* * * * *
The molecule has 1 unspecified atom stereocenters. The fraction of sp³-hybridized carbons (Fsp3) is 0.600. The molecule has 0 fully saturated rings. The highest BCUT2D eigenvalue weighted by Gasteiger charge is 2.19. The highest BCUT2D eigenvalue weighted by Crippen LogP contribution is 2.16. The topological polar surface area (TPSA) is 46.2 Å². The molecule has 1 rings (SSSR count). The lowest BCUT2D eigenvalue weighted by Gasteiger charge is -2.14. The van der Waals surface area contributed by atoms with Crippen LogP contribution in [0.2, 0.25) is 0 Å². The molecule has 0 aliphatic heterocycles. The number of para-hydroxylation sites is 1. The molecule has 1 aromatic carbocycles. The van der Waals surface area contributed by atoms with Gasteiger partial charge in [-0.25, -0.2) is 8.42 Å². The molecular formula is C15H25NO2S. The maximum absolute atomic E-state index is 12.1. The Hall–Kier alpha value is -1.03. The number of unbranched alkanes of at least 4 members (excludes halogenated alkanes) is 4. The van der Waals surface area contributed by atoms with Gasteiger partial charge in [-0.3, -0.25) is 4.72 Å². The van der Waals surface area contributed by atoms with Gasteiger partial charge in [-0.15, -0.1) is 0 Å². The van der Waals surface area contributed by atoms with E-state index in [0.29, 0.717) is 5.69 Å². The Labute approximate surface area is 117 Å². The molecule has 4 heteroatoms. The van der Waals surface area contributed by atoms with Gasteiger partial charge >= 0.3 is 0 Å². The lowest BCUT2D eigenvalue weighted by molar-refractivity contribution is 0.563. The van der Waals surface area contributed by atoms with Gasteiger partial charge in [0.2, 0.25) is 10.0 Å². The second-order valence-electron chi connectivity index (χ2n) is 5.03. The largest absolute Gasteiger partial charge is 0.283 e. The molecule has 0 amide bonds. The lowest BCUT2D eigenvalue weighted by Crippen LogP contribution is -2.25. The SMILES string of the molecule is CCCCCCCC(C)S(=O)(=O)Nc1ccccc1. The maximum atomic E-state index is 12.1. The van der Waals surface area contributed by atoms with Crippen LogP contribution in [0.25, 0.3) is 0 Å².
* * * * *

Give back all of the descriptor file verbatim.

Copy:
The molecule has 1 unspecified atom stereocenters. The fraction of sp³-hybridized carbons (Fsp3) is 0.600. The molecule has 0 fully saturated rings. The highest BCUT2D eigenvalue weighted by Gasteiger charge is 2.19. The highest BCUT2D eigenvalue weighted by Crippen LogP contribution is 2.16. The topological polar surface area (TPSA) is 46.2 Å². The molecule has 1 rings (SSSR count). The lowest BCUT2D eigenvalue weighted by Gasteiger charge is -2.14. The van der Waals surface area contributed by atoms with Crippen LogP contribution in [0.2, 0.25) is 0 Å². The molecule has 0 aliphatic heterocycles. The number of para-hydroxylation sites is 1. The molecule has 1 aromatic carbocycles. The van der Waals surface area contributed by atoms with Gasteiger partial charge in [-0.25, -0.2) is 8.42 Å². The molecular formula is C15H25NO2S. The maximum absolute atomic E-state index is 12.1. The Hall–Kier alpha value is -1.03. The number of unbranched alkanes of at least 4 members (excludes halogenated alkanes) is 4. The van der Waals surface area contributed by atoms with Gasteiger partial charge in [-0.3, -0.25) is 4.72 Å². The van der Waals surface area contributed by atoms with Gasteiger partial charge in [-0.15, -0.1) is 0 Å². The van der Waals surface area contributed by atoms with E-state index in [0.29, 0.717) is 5.69 Å². The Labute approximate surface area is 117 Å². The molecule has 4 heteroatoms. The van der Waals surface area contributed by atoms with Gasteiger partial charge >= 0.3 is 0 Å². The lowest BCUT2D eigenvalue weighted by molar-refractivity contribution is 0.563. The van der Waals surface area contributed by atoms with Gasteiger partial charge in [0.2, 0.25) is 10.0 Å². The second-order valence-electron chi connectivity index (χ2n) is 5.03. The largest absolute Gasteiger partial charge is 0.283 e. The molecule has 0 amide bonds. The lowest BCUT2D eigenvalue weighted by Crippen LogP contribution is -2.25. The SMILES string of the molecule is CCCCCCCC(C)S(=O)(=O)Nc1ccccc1. The maximum atomic E-state index is 12.1. The van der Waals surface area contributed by atoms with Crippen LogP contribution in [0.25, 0.3) is 0 Å².